Readers who are familiar with William Shakespeare’s play “Macbeth” will know that belladonna is a poison. So what does that have to do with potatoes? Everything — and nothing. Both white potatoes and belladonna are from the Solanaceae family, commonly known as nightshades. Red potatoes are also in that family, but sweet potatoes are not.
Belladonna’s berries and leaves are poisonous. However, white and red potatoes are edible, as are other nightshades including eggplant, tomatoes, and peppers. Paprika, ashwagandha, and goji berries also belong to the same plant family.
While anecdotal evidence suggests that the consumption of nightshade foods can cause inflammation in the body, no scientific research exists to support this claim.
However, those of us with lupus know that inflammation can lead to increased pain. So it might be worth experimenting to see if nightshades do affect you.
Start by eliminating all nightshades for 30 days. Then pick your favorite and add it back to your diet. Be sure to keep detailed notes about how you feel after you eat each food. If you don’t experience any issues, then add another one and observe how you feel after eating it.
Track your symptoms. Inflammation can cause joint pain, migraines, fatigue, and digestive problems. If you find that a particular nightshade food affects you, you will need to become a detective to prevent it from slipping back into your diet.
Nightshades are hidden in lots of foods. Gluten-free food often contains potato starch, which also is used as a thickener in soups. Paprika, chili peppers, and red pepper flakes are used to spice up many dishes, including my beloved breakfast sausage.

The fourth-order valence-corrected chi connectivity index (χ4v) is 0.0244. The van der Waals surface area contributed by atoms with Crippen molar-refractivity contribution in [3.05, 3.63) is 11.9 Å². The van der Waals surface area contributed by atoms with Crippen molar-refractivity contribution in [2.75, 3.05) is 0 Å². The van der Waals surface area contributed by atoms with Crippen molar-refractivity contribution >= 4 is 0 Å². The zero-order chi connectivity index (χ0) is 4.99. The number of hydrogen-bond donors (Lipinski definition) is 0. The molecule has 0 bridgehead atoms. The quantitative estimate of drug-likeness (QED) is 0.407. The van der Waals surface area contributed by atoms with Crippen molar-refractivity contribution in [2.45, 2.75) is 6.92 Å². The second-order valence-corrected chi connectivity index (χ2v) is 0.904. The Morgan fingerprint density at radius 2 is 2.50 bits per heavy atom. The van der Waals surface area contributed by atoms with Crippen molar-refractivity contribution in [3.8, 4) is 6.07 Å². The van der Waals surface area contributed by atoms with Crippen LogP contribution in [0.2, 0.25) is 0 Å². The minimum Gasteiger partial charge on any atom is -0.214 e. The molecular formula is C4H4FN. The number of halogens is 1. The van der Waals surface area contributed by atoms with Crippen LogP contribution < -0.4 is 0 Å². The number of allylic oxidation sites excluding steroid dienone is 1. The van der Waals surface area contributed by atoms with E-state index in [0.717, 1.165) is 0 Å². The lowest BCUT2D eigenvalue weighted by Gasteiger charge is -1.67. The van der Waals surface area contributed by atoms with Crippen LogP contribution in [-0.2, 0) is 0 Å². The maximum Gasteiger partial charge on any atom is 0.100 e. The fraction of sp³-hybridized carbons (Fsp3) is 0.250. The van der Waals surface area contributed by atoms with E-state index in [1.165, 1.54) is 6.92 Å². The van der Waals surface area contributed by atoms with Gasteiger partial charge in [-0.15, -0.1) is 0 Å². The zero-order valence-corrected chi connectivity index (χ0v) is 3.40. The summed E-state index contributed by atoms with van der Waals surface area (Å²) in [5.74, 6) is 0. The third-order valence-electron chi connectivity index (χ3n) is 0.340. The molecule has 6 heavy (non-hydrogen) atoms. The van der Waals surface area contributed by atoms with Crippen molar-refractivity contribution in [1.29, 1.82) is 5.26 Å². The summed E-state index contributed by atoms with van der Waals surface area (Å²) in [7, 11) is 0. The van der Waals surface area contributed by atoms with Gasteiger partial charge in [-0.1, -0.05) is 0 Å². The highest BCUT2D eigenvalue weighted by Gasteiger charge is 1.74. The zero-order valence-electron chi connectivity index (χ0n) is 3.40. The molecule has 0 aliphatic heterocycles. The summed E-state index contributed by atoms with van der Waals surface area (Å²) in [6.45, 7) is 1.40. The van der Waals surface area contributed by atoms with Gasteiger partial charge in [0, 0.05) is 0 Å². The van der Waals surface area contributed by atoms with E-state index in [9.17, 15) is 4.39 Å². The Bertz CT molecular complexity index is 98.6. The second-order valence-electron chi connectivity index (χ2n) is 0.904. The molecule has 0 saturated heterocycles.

Tomatoes are frequently used to make sauces and seasonings. Spaghetti sauce and chili are my favorites, and I often eat Mexican food, too. I’m not sure how I’m going to find substitutes for all of the tomato-based foods that I like.
I have learned to love sweet potatoes and have a recipe for a delicious sweet potato casserole. So I shouldn’t have much trouble giving up white and red potatoes, except when gravy is on the menu — then I may have to live with the consequences.
Note: Lupus News Today is strictly a news and information website about the disease. It does not provide medical advice, diagnosis, or treatment. This content is not intended to be a substitute for professional medical advice, diagnosis, or treatment. Always seek the advice of your physician or other qualified health provider with any questions you may have regarding a medical condition. Never disregard professional medical advice or delay in seeking it because of something you have read on this website. The opinions expressed in this column are not those of Lupus News Today, or its parent company, BioNews Services, and are intended to spark discussion about issues pertaining to lupus.
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